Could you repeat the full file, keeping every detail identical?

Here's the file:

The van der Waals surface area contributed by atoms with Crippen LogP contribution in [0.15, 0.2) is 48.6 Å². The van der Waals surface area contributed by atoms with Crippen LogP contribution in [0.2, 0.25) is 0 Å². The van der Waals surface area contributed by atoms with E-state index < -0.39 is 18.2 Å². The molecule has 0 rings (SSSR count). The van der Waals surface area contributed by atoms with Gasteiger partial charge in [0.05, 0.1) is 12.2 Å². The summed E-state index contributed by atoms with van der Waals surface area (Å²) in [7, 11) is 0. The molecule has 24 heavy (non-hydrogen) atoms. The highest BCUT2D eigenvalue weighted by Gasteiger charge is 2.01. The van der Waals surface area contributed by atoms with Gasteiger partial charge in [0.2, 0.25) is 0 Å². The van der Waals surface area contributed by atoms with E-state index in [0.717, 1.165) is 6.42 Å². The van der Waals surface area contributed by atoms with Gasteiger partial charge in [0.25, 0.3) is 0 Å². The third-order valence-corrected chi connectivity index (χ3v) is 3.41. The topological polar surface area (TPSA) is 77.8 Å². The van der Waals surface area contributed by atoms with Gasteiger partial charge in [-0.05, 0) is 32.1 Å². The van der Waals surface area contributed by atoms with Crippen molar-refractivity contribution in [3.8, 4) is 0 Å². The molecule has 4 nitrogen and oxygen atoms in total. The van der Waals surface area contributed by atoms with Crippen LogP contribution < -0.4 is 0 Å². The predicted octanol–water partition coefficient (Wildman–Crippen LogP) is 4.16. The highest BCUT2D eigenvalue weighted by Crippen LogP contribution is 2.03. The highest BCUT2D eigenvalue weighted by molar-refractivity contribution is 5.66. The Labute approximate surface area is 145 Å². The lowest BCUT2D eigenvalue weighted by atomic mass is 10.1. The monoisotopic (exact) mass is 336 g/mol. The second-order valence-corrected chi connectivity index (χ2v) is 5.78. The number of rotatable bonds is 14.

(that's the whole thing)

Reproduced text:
The van der Waals surface area contributed by atoms with Crippen LogP contribution in [0.15, 0.2) is 48.6 Å². The van der Waals surface area contributed by atoms with Crippen LogP contribution in [0.2, 0.25) is 0 Å². The van der Waals surface area contributed by atoms with E-state index < -0.39 is 18.2 Å². The molecule has 0 rings (SSSR count). The van der Waals surface area contributed by atoms with Gasteiger partial charge in [0.05, 0.1) is 12.2 Å². The summed E-state index contributed by atoms with van der Waals surface area (Å²) in [7, 11) is 0. The molecule has 24 heavy (non-hydrogen) atoms. The highest BCUT2D eigenvalue weighted by Gasteiger charge is 2.01. The van der Waals surface area contributed by atoms with Gasteiger partial charge in [0.2, 0.25) is 0 Å². The van der Waals surface area contributed by atoms with E-state index in [0.717, 1.165) is 6.42 Å². The van der Waals surface area contributed by atoms with Gasteiger partial charge in [0.25, 0.3) is 0 Å². The third-order valence-corrected chi connectivity index (χ3v) is 3.41. The topological polar surface area (TPSA) is 77.8 Å². The van der Waals surface area contributed by atoms with Gasteiger partial charge in [-0.05, 0) is 32.1 Å². The van der Waals surface area contributed by atoms with Crippen molar-refractivity contribution in [3.8, 4) is 0 Å². The molecule has 4 nitrogen and oxygen atoms in total. The van der Waals surface area contributed by atoms with Crippen LogP contribution < -0.4 is 0 Å². The predicted octanol–water partition coefficient (Wildman–Crippen LogP) is 4.16. The highest BCUT2D eigenvalue weighted by Crippen LogP contribution is 2.03. The highest BCUT2D eigenvalue weighted by molar-refractivity contribution is 5.66. The Labute approximate surface area is 145 Å². The lowest BCUT2D eigenvalue weighted by atomic mass is 10.1. The monoisotopic (exact) mass is 336 g/mol. The second-order valence-corrected chi connectivity index (χ2v) is 5.78. The number of rotatable bonds is 14.